In 1999 Alec Wildenstein had the most expensive divorce in history with a settlement of $3.8 billion. During the divorce the judge stipulated that Mrs. Wildenstein couldn’t spend any of the money on cosmetic surgery (during the marriage she spent $4 million on surgery to look like a cat).
A woman once sued her own divorce attorneys because they did not inform her a divorce would end her marriage.
In England until the early 20th century, a man wishing to separate from his wife could lead her to market by a halter and sell her to the highest bidder.
Couples who spent $1,000 or less were 53% less likely to get divorced, while couples whose weddings cost over $20,000 had divorce rates 43% higher than average. Weddings attended by more than 200 people were 92% less likely to get divorced.
A woman won $1.3 million lottery. She hid it from her husband and immediately divorced him to avoid giving him half. He found out and sued. Due a Family Code statute that penalizes spouses for falsifying data about their property during divorce, judge ordered her to give him 100% of the winnings.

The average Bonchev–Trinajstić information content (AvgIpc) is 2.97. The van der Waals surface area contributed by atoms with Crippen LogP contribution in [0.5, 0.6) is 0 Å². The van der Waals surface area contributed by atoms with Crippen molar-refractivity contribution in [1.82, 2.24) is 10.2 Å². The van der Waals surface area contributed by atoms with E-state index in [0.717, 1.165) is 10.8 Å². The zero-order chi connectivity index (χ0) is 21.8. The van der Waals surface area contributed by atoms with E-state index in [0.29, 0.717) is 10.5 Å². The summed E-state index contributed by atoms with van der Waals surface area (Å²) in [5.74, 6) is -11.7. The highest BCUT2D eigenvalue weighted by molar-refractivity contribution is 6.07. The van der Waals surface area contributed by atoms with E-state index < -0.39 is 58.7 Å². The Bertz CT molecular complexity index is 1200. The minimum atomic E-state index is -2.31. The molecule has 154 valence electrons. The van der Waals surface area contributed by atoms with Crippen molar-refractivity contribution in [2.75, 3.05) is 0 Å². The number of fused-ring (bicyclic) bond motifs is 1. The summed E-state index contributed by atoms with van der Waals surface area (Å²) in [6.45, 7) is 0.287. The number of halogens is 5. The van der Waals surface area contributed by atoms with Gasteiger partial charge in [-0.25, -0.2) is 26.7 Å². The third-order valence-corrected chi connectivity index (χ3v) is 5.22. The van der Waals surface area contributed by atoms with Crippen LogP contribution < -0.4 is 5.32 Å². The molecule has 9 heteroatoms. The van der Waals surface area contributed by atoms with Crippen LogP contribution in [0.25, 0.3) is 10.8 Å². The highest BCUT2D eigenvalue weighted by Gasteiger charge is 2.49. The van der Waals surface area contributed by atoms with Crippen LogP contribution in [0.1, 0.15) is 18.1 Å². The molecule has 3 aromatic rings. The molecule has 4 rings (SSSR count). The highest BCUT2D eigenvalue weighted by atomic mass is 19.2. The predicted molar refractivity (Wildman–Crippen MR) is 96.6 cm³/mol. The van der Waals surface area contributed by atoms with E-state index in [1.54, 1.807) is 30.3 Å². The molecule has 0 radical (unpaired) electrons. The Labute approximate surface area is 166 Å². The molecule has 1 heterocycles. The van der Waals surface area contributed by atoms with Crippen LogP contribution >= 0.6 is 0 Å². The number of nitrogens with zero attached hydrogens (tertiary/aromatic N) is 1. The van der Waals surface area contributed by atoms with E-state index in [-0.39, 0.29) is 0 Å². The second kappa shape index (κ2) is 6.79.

Woman who had won a lottery, filed for divorce in hurry and at the end lost all of her lottery money to her ex husband as a result of violating disclosure laws (he sued her after he learned about the money).
Mail-order marriages are less likely to end in divorce than marriages overall in the United States.
Russell Brand was legally entitled to take $20 million dollars from Katy Perry’s fortune after their divorce but refused to take any.
A man bought a house next to his ex-wife so he can install a giant middle finger statue for her to see everyday.
If your commute to work is more than 45 minutes, you’re 40% more likely to get divorced.